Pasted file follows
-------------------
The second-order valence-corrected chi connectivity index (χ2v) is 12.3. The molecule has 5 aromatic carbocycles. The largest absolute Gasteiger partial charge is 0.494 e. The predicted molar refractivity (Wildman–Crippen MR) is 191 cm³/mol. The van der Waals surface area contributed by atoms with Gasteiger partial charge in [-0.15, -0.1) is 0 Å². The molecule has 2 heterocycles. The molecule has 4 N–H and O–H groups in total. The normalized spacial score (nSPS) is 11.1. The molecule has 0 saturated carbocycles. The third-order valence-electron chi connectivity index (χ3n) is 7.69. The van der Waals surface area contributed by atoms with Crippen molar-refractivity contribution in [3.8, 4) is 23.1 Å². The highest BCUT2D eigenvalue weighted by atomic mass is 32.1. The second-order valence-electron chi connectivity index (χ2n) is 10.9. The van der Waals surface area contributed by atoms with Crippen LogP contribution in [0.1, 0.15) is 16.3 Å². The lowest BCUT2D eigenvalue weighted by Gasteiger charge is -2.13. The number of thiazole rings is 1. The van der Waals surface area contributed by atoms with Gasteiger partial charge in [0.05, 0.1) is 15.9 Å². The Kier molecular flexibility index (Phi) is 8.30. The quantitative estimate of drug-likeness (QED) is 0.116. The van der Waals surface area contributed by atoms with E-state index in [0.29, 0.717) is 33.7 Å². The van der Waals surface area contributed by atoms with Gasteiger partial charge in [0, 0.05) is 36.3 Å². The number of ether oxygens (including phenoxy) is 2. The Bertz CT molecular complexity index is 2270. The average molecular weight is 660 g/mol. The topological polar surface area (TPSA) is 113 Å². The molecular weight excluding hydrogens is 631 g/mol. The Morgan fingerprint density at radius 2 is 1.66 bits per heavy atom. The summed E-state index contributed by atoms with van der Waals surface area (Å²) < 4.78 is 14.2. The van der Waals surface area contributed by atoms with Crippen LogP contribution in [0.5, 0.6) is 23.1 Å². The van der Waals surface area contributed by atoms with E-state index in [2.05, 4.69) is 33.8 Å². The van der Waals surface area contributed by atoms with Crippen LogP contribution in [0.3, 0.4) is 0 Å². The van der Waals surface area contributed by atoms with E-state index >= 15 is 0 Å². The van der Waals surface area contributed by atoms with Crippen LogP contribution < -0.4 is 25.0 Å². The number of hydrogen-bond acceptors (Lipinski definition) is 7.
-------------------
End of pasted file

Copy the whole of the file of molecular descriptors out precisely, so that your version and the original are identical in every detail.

The second-order valence-corrected chi connectivity index (χ2v) is 12.3. The molecule has 5 aromatic carbocycles. The largest absolute Gasteiger partial charge is 0.494 e. The predicted molar refractivity (Wildman–Crippen MR) is 191 cm³/mol. The van der Waals surface area contributed by atoms with Gasteiger partial charge in [-0.15, -0.1) is 0 Å². The molecule has 2 heterocycles. The molecule has 4 N–H and O–H groups in total. The normalized spacial score (nSPS) is 11.1. The molecule has 0 saturated carbocycles. The third-order valence-electron chi connectivity index (χ3n) is 7.69. The van der Waals surface area contributed by atoms with Crippen molar-refractivity contribution in [3.8, 4) is 23.1 Å². The highest BCUT2D eigenvalue weighted by atomic mass is 32.1. The second-order valence-electron chi connectivity index (χ2n) is 10.9. The van der Waals surface area contributed by atoms with Crippen LogP contribution in [0.1, 0.15) is 16.3 Å². The lowest BCUT2D eigenvalue weighted by Gasteiger charge is -2.13. The number of thiazole rings is 1. The van der Waals surface area contributed by atoms with Gasteiger partial charge in [0.05, 0.1) is 15.9 Å². The Kier molecular flexibility index (Phi) is 8.30. The quantitative estimate of drug-likeness (QED) is 0.116. The van der Waals surface area contributed by atoms with E-state index in [0.29, 0.717) is 33.7 Å². The van der Waals surface area contributed by atoms with Gasteiger partial charge in [0, 0.05) is 36.3 Å². The number of ether oxygens (including phenoxy) is 2. The Bertz CT molecular complexity index is 2270. The average molecular weight is 660 g/mol. The topological polar surface area (TPSA) is 113 Å². The molecular weight excluding hydrogens is 631 g/mol. The Morgan fingerprint density at radius 2 is 1.66 bits per heavy atom. The summed E-state index contributed by atoms with van der Waals surface area (Å²) < 4.78 is 14.2. The van der Waals surface area contributed by atoms with Crippen LogP contribution in [0.5, 0.6) is 23.1 Å². The van der Waals surface area contributed by atoms with E-state index in [2.05, 4.69) is 33.8 Å². The van der Waals surface area contributed by atoms with Crippen LogP contribution in [0.3, 0.4) is 0 Å². The van der Waals surface area contributed by atoms with E-state index >= 15 is 0 Å². The van der Waals surface area contributed by atoms with Crippen LogP contribution < -0.4 is 25.0 Å². The number of hydrogen-bond acceptors (Lipinski definition) is 7.